US banks closed 148 branches, nationwide in February, according to a report from S&P Global. This continues a worrying trend that promises to increase the prevalence of “credit deserts”. These are geographies where widespread access to financial services, particularly loans, is scarce.
The report goes on to state that over the last 12 months, U.S. banks and thrifts closed 3,672 branches and opened only 995. This left only 83,443 active branches as of Feb. 28, 2021. California led the nation with 22 net branch closures in February. It was followed by Massachusetts with 18 and Florida with 10.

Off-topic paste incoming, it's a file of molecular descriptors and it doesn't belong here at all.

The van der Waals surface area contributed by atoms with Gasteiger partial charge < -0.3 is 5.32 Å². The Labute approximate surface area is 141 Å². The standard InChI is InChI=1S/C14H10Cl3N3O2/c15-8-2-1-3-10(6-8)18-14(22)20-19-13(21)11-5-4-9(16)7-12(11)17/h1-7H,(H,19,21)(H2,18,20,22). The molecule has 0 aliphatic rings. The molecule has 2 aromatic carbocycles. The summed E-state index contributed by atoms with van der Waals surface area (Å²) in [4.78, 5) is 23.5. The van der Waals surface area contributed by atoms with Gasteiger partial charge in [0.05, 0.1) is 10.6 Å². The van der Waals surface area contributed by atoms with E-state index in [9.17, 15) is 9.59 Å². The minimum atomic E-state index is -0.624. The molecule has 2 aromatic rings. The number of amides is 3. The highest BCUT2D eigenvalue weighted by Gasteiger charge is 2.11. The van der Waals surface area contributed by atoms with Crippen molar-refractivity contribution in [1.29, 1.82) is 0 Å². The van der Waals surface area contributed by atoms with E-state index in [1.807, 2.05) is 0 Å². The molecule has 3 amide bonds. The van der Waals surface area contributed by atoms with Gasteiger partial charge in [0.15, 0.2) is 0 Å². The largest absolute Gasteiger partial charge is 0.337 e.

Graphic Source: S&P Global
A previous report from S&P Global noted a record number of branch closures in 2018.
Advocates of APR price caps as a means to regulate non-bank loans often point to the fact that banks will pick up the slack as borrowers have their financial lifelines removed. This is demonstrably false, as we have seen repeatedly. The few banks that do try to offer small dollar loans find that they cannot offer them at a price that will cover their costs and allow them to make a profit. They also tend to use a variation on the payday loan model, rather than the safer and more affordable installment model.
Deserting whole communities en masse, is unlikely to help with this….
For more on banks and small dollar lending, look at NILA’s Frequently Asked Questions, question 27.
SOURCE: S&P Global